You work around it, he said. It has taken a lot more time than I thought it would.


By Alice Perry Linker

Observer Staff Writer

Norm Cimon looks to the future of power generation and sees the wind.

The La Grande resident, who is challenging Gary Potter for a seat on the Oregon Trail Electric Cooperative board of directors, believes the cooperative should encourage landowners who want to install windmills to generate power for individual use.

He also sees the future in terms of biomass generating plants and innovative fuel cells, a means of delivering power in the future but now in the research stage.

OTEC has a role in renewable power. It should encourage local generation of power, Cimon said.

The computer systems analyst said there is much potential for various kinds of power generation, including biomass plants, such as one now planned for the Baum Industrial Park. Biomass plants use waste wood to generate energy.

OTEC needs to be a player in biomass, he said.

Cimon wrote in his position statement: Wind generators, solar installation, micro-turbines and fuel cells will produce electricity at many dispersed locations and feed excess capacity onto the grid on demand, making regional power robust and flexible.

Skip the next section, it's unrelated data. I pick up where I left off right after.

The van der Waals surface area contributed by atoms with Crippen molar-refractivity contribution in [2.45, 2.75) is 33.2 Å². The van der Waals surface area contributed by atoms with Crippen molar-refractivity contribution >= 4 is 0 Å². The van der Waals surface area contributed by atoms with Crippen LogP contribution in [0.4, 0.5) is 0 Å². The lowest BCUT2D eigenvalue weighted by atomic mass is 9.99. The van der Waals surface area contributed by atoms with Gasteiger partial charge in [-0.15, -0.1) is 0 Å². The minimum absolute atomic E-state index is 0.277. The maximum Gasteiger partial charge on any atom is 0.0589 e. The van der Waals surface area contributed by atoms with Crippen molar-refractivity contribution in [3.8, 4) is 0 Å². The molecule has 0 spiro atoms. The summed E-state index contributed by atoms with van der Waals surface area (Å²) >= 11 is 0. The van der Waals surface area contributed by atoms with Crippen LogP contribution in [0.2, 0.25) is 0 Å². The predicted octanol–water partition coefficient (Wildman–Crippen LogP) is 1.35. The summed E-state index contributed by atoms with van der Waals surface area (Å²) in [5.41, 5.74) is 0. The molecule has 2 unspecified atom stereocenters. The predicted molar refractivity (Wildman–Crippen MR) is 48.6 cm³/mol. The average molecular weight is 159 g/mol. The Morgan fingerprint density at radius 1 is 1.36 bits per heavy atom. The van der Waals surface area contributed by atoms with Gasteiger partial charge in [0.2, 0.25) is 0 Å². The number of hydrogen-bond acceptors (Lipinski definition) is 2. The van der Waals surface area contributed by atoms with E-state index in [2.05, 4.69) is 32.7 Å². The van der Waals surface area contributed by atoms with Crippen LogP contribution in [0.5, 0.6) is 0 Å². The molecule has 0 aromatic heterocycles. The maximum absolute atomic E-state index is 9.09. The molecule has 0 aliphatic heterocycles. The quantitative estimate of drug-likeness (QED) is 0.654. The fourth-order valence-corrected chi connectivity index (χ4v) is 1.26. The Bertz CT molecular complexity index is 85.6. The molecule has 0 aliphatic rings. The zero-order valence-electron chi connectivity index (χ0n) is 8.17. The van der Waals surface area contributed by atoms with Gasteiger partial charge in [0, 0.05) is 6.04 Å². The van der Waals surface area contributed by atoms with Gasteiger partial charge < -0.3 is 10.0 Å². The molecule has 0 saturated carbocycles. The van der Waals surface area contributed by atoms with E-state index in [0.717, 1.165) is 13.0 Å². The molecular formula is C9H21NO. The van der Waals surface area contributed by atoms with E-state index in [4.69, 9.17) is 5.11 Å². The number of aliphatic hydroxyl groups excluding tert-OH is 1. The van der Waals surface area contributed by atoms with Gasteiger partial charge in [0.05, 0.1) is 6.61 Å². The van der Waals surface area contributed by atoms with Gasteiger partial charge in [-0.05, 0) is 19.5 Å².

In Cimons view, OTECs role will be to contract with customers for excess power generated by individual resources such as windmills, encouraging consumers to generate power and become part of the local generation.

He said he would like to see OTEC develop a couple of small pilot projects in a joint effort with people who generate enough power to get on the grid.

He said large wind generating endeavors, such as the 400 windmills being built along the Oregon-Washington border west of Walla Walla, offer promise for future energy generation.

Cimon said he expects the Bonneville Power Administration to raise rates again in the near future because of contracts the public agency signed during the energy shortage.

They went to the open market and bid for power, he said. Theyre buying power at twice the market rate all for stability.

At the national level, Cimon would like to see greater subsidies for power generating projects that do not use fossil fuels.

It is crucial for us to turn from subsidies for fossil fuels and look to the future, he said. Theres tax relief for fossil fuels; some are exempt from air emission standards.

Cimon said other types of energy generation, such as wind and the new fuel cells, should receive the same types of federal breaks.

During his 22 years in La Grande, Cimon has been employed by the U.S. Forest Service at the Pacific Northwest Experimental Station. He is a founding member of Union County Court Appointed Special Advocates or CASA, Oregon Rural Action, and he belongs to the IEEE Computer Society/IEEE Communications Society. He holds a bachelors degree in mathematics from the University of Nevada, Las Vegas.

Cimons wife, Shelley, has been a member for many years of the Hanford Advisory Board and the Oregon Hanford Waste Board.

The couple have two sons.

, Jamie, 25, and Jesse, 13.